• Have a ‘day of fun’ with my husband and tots
  • Spend an afternoon hanging out with my brother
  • Have a family meal with my extended family
  • Complete some tasks I set myself for marriage month in August.  See here for why this month bombed.

Early in October D and I took the kids to Dannevirke to visit their Fantasy Cave.  Dannevirke is about a 1&1/2hr drive from our home town, and has all the makings of a great family day out.

The Fantasy Cave is simply wonderful.  It doesn’t take more than an hour to go through it though, so I would recommend tagging something else onto a trip there, like we did.  We first had a picnic lunch at the Dannevirke Domain on Christian Street (about 1 min away from the city centre).  Dannevirke gets its name from the Danish settlers who developed the area in the 1870s.  The town has capitalised on its heritage, and has a Viking theme all over it.  The domain has a great playground, complete with its own Viking ship.

Vikings ahoy!

Vikings ahoy!

This part is more for older kids, and as you can see, there is plenty for them to climb on.

The toddler area is fabulous – and, most importantly – it has shade!!!  (Very lacking at Whanganui playgrounds.)

Shadecloth. Brilliant.

Shadecloth. Brilliant.

Chip and Sausage having fun at the toddler's area

Chip and Sausage having fun at the toddler’s area

There are plenty of picnic tables, rubbish bins and trees nearby.  On the other side of the domain are beautiful gardens and a fountain.

But, back to the Fantasy Cave.  The photos below aren’t mine as you aren’t allowed to take photos while inside, but these are from accredited websites.

The Cave was created by locals about 20 years ago, originally as somewhere the children could visit Santa.  But it blossomed into so much more.  The cave meanders over several levels of a large building, and has displays of well-known nursery rhymes and fairy tales.  There are a lot of animatronics, and huge amounts of detail in every vista, so you could spend quite some time looking at each one.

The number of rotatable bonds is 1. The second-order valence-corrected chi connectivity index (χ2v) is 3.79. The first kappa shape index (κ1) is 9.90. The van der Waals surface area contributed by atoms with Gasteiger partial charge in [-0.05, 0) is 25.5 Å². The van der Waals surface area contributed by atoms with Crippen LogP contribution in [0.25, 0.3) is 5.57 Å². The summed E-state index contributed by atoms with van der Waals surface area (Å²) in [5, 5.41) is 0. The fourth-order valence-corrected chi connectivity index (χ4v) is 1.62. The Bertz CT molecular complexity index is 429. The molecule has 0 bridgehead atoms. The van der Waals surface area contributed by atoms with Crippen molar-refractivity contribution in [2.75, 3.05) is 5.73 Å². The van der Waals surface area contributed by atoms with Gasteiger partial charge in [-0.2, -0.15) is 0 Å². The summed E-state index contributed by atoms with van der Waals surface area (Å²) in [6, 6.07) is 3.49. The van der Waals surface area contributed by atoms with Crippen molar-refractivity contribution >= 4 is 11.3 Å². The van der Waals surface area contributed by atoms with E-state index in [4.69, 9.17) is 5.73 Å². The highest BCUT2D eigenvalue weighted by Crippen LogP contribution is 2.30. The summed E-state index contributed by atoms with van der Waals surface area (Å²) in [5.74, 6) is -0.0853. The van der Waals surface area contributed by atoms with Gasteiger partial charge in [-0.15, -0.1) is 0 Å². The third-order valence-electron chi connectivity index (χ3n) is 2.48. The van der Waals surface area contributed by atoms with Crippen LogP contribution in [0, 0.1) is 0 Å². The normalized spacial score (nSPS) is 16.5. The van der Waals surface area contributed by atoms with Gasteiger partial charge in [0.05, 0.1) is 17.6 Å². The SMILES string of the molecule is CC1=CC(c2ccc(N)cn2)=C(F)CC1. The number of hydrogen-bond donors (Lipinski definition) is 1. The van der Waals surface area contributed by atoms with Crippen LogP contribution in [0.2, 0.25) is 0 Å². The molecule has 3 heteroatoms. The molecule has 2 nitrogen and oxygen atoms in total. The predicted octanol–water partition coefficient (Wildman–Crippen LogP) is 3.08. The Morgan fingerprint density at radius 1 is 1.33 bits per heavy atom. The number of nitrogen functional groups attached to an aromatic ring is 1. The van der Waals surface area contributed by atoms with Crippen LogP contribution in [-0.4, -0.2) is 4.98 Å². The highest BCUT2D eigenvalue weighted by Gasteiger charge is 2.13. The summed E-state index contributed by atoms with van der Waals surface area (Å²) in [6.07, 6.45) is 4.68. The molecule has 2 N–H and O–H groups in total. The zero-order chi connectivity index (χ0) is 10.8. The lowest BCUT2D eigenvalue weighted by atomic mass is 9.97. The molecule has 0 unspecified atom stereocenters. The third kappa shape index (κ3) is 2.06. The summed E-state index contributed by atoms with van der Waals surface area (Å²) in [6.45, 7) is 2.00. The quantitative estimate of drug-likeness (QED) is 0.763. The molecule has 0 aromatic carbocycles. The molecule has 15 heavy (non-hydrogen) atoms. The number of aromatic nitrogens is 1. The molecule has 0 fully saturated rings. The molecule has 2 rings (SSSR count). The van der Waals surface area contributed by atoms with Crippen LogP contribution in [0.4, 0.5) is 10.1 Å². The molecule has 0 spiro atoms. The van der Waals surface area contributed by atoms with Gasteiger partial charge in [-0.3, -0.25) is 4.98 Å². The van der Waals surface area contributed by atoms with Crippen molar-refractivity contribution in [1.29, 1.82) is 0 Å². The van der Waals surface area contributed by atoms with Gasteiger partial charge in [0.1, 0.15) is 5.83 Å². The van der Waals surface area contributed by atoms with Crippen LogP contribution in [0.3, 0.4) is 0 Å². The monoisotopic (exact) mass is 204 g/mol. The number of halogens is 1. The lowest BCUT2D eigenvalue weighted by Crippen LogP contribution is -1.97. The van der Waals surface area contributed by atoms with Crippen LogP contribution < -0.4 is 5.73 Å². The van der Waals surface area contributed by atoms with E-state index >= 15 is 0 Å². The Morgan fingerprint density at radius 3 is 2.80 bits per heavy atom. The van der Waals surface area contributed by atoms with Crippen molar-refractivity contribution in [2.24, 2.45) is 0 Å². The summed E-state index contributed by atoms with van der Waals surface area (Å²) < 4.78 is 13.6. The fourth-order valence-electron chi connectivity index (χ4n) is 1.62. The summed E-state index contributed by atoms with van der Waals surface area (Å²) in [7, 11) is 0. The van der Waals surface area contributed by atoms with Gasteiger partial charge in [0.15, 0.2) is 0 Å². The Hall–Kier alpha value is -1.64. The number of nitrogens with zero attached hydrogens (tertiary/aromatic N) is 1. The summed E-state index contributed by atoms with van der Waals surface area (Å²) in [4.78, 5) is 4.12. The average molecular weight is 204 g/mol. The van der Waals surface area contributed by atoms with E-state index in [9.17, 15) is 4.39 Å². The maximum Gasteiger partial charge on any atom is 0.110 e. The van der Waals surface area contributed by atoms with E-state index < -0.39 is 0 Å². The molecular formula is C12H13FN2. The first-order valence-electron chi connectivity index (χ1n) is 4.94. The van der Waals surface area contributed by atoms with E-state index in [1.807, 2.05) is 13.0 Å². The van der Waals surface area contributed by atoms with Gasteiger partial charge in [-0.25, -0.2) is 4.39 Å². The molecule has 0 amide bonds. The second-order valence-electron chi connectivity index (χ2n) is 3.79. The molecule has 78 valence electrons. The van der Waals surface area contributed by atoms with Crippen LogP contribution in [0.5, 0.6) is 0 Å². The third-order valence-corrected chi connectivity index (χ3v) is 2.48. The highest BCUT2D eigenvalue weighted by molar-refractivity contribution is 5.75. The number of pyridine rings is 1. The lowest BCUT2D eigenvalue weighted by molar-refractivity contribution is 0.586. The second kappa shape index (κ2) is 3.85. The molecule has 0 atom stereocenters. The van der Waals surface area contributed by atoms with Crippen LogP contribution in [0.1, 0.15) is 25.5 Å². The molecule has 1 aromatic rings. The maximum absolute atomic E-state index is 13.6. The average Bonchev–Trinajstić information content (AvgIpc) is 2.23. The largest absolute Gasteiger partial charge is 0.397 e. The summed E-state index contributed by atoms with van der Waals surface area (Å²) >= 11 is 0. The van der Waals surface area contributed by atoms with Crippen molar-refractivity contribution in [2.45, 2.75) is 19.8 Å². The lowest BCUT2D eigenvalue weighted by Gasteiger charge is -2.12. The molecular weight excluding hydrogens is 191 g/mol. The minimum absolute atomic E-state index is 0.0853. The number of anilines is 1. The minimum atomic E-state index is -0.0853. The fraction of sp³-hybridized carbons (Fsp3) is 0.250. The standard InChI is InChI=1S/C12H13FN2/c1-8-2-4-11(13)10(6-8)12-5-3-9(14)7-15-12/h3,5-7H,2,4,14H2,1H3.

If you have a kid who just has to touch something, this is not the place for you.  My almost-three year-old surprised me by sticking to my command of ‘look with your eyes, not your hands’.  She was so delighted with the place, exclaiming each time she spotted something that caught her eye.

Chip really enjoyed it too, although restraining him from touching things was much trickier.  You can’t take buggys into the cave, so D had to carry Chip around.  Just as well he’s so strong and manly, eh?  Now Chip is even more mobile, I can’t see myself taking him there again until I know he can keep his hands to himself.  Sausage is still asking to go back six weeks later, so I think we’ll have to go on a special Mummy-Daughter road trip.

My brother has had an incredibly tough time in the past year, and I don’t often get to spend time with just him.  With D’s help, I took him out for an afternoon of fun.  He had no idea what we were doing, but went along with his hare-brained sister nonetheless.  We saw Bridge of Spies, which was absolutely fantastic.  I have no idea how closely it resembles what actually happened (it is based on a true story), but it remains the best movie I have seen this year.  My brother and I found it gripping, and the cast is superb.  We followed it up with a slap-up lunch and a good, long chat.

My parents, brother and my family have been having dinner together every Friday night, which has been lovely.  I get a kick out of the loving relationships my tots have with my folks, and I’m sure all the love and attention has helped them develop into the friendly extroverts that both my kids are.

D finally managed to get away for a couple of days on a retreat.  He didn’t do much but sleep, eat and read, but came back refreshed from his time away.  D is an introvert so time by himself to rest and re-energise is important, but incredibly hard to get at our stage in life.  Juggling both kids by myself was tiring, but being able to give D a break was priceless.  I believe that giving each other permission to practice good self-care is a key ingredient to a good marriage.


Tending to my soul

I arrived home from Adelaide at 3am on Monday morning, desperate to see my babies and husband, and delighted to slip quietly into my own bed.

But oh, what a trip.

Moments of doubled-over-in-laughter, great joy at seeing two lovely people get married, of wandering around unfamiliar and beautiful streets.  Little things, like having the time (and a reason) to paint my nails, lingering over meals, uninterrupted conversations, friendships so old and true that no explanations or back stories are ever required, having the head space to notice and enjoy the difference between Australian and New Zealand architecture, time alone at airports spent reading a book.







My two travelling companions and I once counted Europe as our stomping ground and had many, many adventures with our group of friends.  We now live in different parts of New Zealand, so not only was it great to spend so much time in each other’s company, but it was wonderful to put on our explorer hats together again.  In terms of tourist stuff, we didn’t ‘do’ much.  A great deal of our time was just spent wandering the streets of Adelaide, a city I have decided I could easily live in; and Hahndorf, a picturesque village just outside Adelaide.  As we walked around the leafy streets of Hahndorf each one of us could feel the busyness of our normal lives melting away.  We had nothing more pressing to do than walk, look, and find a good place to have an ice cold cider.